Findings from new research into the dramatic collapse of the ancient Maya Empire that covered Belize and much of the neighbouring region pose warnings we should heed now, Chaa Creek owner and environmental studies coordinator Mick Fleming said today.
The recent report prepared by researchers from the Yucatan Center for Scientific Research and the UK’s University of Southampton ,and published in the journal Science suggest that the drought widely considered to play a significant role in the sudden decline of the ancient Maya civilisation was more moderate than previously thought.
And the findings may have relevance for us today, with predictions that even drier conditions worldwide are expected in the coming years due to climate change, the scientists said last week.
The study led by Martín Medina-Elizalde and Eelco Rohling examined lake and cave sediments to gauge past rainfall and found that a 40% drop in rainfall occurred in the Maya region in Belize, Guatemala and the Yucatan from about 800 to 1,000 AD – less of a decline than previously thought.
"What seems like a minor reduction in water availability may lead to important, long-lasting problems ... Today, we have the benefit of awareness, and we should act accordingly," Mr Medina-Elizalde said, and added, "Let's imagine that today, from one year to another, major cities can no longer supply fresh water to a third of their populations. “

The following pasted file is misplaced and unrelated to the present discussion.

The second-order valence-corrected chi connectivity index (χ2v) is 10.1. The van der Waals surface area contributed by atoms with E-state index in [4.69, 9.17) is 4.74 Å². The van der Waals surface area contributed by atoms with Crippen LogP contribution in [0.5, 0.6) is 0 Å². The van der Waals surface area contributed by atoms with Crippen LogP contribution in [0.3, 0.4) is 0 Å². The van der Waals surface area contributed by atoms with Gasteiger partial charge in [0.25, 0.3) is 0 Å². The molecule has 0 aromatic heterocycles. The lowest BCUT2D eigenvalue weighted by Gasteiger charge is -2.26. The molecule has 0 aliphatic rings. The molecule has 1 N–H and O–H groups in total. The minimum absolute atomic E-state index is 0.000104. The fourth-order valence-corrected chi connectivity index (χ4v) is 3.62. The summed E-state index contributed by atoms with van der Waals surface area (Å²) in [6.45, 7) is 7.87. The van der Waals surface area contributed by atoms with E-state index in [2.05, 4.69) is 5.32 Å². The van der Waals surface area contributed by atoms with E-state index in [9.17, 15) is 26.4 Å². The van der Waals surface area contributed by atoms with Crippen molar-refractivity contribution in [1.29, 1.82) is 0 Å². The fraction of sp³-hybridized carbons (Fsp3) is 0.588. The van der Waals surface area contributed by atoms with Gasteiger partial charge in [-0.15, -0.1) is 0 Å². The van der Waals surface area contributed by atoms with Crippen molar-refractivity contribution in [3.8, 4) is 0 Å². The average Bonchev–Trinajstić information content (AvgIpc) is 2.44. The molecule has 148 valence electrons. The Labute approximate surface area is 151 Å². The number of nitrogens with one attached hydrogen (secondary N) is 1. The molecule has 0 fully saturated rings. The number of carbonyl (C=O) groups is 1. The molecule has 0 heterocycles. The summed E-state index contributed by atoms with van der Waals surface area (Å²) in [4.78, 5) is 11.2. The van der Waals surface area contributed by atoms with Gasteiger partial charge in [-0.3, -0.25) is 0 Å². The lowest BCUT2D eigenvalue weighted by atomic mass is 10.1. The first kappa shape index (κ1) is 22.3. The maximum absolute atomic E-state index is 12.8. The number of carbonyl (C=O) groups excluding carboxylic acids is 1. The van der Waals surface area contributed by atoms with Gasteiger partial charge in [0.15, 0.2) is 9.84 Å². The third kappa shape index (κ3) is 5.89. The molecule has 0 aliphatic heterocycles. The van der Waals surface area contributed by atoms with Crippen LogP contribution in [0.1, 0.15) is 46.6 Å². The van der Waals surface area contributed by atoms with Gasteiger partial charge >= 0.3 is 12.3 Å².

Medina-Elizalde said that current models from the Intergovernmental Panel on Climate Change predict that there could be annual rainfall reductions of up to 50% in the Yucatan Peninsula by the end of this century.
"Some climate models suggest that local vegetation does contribute to increase rainfall significantly ... which would suggest that by preserving the forests, we are mitigating the impacts of climate change," he said. "Definitely, local governments need to start making serious efforts to mitigate and adapt to climate change in light of the forecast for the next decades."
Mr Fleming said that such findings were important for Belize, where forest cover, estimated at over 75% in the 1980 and then 62% in 2010, is disappearing at a rate of 0.6% a year, according to NASA and other studies. “In the coming years, there will be increasing pressure to log these areas, and we already have a major problem with illegal logging practices. Here at Chaa Creek we maintain a 365 acre private nature reserve and strive to make people aware that our rainforest resources are not something that should be exploited for short term gain by a few, but are a vital part of the world’s ecosystem that must be safeguarded for everyone’s benefit.
“Rather than people being worried about unsubstantiated and frankly harebrained Maya predictions about the end of the world, this sort of legitimate research shows that there are some very real lessons to be learned from the ancient Maya, and we ignore them at our peril,” Mr Fleming said.